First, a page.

All rise! The Lighter Side of Levity, the Enemy of Gravity
Is the enemy of my enemy automatically my friend? I think not
It’s hard to remember Levity when Gravity is the law.
Outside of birds, bees, flying bugs, airplanes, and rockets, we are an earth-bound planet.
We’re the lightest before we’re born, floating in our amniotic sacs, nary a care in the world, groovin’ to the rhythm of Mom’s heartbeat, and more or less exempt from the heavy-duty gravitational pull she gets to experience carrying us.
We don’t bear our weight in our weightless world. She does. This is kinda rude when you think about it, because she has her own weight, and possibly crosses, to bear.
Does the fact that most of our amniotic fluid is our own piss kinda make up for that insult?
Once our bubble–sounds so much more poetic than sac–bursts, we’re expelled from that carefree existence, pushed and shoved head-first into the heavy pull of, you guessed it, Gravity. What a downer.
No wonder we spend most of our first year horizontal. We have to fight this invisible force just to lift our heads. And if you look at a newborn babies, their heads are huge compared to the rest of them. That evens out later. But man, that head’s hard to lift. No wonder Junior’s screaming much of the time.
Gravity may be invisible, but he’s a stalker
Following us around, throwing things under our feet — a marble, a child’s skate, a bathroom rug without that tacky stuff on the bottom, or the proverbial banana peel–trying to trip us so he can smash us down.
When we’re young Levity’s right there by our side.
When babies or little kids fall, they bounce right back up, laughing. Levity’s the angel to Gravity’s devilish nature. That laughter by the way is the other meaning of the word Levity. Right in line with my comic’s heart, she is.
The older we get, the less Levity we get when we fall.
Where’d she go? Damn it!
Forgive me for the gender type-casting. Both of these forces are invisible. Since I can’t see ’em, I have no idea of their gender. And even if I could see them, looks can be deceiving. So I’m making it up as I go along. Which, as a writer, is my prerogative.
Levity’s a bit of a trickster and kind of ageist. Babies and kids are little, close to the ground, so they don’t have far to fall. We mature adults certainly don’t bounce, even when well-padded.
And we’re taller. We have further to fall.
Often breaking brittle bones, like a hip, which can be the kiss of death, or at least the beginning of a slide into a long or short decline.
Thanks, Gravity. You must be on the population control squad. But condoms and the pill are kinder, gentler ways to do that. Hint, hint.
Where was Levity when my perky breasts stopped perking?
Oh, yeah, she stopped lifting and started laughing.
Gravity turns my cheeks into jowls. And grows those flappy bat wings under my arms, making me loathe to go sleeveless on a hot day. No, Gravity is not my friend. Or my body’s.
Getting back to Levity.
We comics can be a jaded bunch.
If we had our druthers, Levity, we’d rather be lithe, light, and able to bounce. Improving our durability and sustainability over the long haul.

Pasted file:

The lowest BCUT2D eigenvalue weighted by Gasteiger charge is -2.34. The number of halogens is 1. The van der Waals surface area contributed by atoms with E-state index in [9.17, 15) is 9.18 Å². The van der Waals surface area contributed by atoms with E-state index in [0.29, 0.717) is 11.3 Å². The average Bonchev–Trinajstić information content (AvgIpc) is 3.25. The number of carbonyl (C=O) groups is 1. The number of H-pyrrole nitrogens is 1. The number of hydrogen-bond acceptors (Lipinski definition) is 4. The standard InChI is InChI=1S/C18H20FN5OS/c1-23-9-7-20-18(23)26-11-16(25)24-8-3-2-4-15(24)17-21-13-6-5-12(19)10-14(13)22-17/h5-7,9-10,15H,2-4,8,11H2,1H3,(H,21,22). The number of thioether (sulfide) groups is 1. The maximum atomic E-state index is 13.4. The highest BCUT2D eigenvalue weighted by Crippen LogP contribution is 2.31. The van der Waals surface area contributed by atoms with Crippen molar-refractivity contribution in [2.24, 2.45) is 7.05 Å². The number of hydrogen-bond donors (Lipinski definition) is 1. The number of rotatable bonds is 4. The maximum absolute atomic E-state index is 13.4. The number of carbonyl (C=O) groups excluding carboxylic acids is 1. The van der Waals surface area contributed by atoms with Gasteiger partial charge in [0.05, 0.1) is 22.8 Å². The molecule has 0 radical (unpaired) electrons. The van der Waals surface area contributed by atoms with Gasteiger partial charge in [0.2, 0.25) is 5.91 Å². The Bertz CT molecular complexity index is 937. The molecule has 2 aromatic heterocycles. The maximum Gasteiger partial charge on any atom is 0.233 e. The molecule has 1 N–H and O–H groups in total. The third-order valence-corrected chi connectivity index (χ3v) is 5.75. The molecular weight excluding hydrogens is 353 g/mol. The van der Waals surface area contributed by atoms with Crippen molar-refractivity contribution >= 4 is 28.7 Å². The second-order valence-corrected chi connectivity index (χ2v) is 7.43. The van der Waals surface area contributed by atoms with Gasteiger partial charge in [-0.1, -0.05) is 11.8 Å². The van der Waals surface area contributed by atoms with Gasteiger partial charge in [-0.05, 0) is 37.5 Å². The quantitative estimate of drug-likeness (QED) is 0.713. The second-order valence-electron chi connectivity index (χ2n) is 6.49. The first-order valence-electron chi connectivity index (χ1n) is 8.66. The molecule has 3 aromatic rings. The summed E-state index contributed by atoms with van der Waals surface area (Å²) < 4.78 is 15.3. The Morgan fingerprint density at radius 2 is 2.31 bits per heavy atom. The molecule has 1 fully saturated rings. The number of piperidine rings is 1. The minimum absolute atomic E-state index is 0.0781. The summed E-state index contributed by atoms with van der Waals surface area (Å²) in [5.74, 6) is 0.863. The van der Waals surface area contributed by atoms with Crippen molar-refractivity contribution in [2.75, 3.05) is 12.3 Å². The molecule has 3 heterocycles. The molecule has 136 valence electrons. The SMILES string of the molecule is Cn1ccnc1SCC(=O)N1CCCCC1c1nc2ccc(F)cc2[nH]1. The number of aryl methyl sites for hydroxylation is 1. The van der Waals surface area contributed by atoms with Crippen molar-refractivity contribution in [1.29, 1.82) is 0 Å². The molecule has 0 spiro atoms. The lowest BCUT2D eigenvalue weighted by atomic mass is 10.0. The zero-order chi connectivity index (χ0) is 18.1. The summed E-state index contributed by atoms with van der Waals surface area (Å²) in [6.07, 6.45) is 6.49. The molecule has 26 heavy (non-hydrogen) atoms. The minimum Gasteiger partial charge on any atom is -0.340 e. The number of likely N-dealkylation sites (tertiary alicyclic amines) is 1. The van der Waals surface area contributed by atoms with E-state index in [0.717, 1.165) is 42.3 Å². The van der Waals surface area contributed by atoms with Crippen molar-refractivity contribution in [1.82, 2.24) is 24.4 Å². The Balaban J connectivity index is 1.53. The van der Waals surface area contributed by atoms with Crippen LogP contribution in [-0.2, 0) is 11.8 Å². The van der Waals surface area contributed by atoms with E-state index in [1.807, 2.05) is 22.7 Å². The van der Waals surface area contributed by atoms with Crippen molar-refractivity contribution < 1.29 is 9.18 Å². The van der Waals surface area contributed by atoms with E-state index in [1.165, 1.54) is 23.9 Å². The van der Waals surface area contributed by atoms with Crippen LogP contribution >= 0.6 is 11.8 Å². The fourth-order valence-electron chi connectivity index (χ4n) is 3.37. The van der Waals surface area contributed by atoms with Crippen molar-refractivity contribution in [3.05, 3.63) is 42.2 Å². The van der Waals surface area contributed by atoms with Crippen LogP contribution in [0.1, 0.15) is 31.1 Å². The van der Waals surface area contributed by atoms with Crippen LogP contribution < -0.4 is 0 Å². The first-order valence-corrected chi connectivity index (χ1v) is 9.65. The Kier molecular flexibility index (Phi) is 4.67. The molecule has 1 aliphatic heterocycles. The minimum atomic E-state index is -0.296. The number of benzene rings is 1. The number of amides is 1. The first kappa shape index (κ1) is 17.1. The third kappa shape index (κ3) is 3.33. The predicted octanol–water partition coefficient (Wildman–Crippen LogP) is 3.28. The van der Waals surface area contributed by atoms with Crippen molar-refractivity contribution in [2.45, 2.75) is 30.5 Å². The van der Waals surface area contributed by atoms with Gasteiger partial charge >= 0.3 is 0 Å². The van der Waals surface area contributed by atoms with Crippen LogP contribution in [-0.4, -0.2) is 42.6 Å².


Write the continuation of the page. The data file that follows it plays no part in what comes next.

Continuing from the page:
But no, sadly, you’ve yanked that from our bag of tricks.
So we’re left then with the darker side of Levity — our wild, whacky, and sometimes warped senses of humor. Which might leave us in a bad mood, when we’re laid up with that busted hip. Nothing funny about that.
Well, nothing obviously funny about it.
We have to look high and low for it, if it’s to be had at all. We may have to drag out that sardonic, sarcastic sister satire to get anywhere close. Don’t put it past us. We will go there in a hot minute if that’s all we’ve got, and our bum hip hurts bad enough.
What about levitation?
As much as Levity loves babies and kids, she’s a very fickle Goddess.
She’s highly selective about who gets to rise above the earth and/or walk on water. Yes, walking on water is a form of levitation. I did not know that before undertaking the heavy research I did for this missive.
My painstaking research also revealed that Levity’s criteria contain the same biases as our Eurocentric, Christian patriarchy. Unfortunately.
So Teresa of Avila, Guatama Buddha, and St. Mary of Egypt were exceptions to the rule. Jesus, St. Francis of Assisi, and St. Seraphim of Sarov were some of her favorites.
If we had a more effective SCOTUS, we could get her for sexual, racial, and religious discrimination. Not to mention favoritism.
After all, neither Mother Teresa nor Ruth Bader Ginsberg could either levitate or walk on water, which meant Gravity had his way with them. Have you heard the saying, even Mother Teresa would need a parachute if she jumped out of a plane?
I figured Gravity was a Republican, but Levity?
Both Agnes and RBG so deserved her blessing. ’Cause, they’re both miracle-performing saints in my book. Teresa of Calcutta especially deserved some moments of Levity as hard as she worked, don’t you think?
Given what I’ve heard about her working conditions, even an inch or two off the ground would have helped keep her sandals clean.
But no, it wasn’t meant to be.
So that’s Levity for you. More gracious than Gravity, but still fickle. I’d say trust her as high as she’ll throw you, and you’ll be safe.
No wonder so many people use substances to get high! Hell, there’s even laughing gas, which, if abused, can be deadly. Don’t say I didn’t warn you.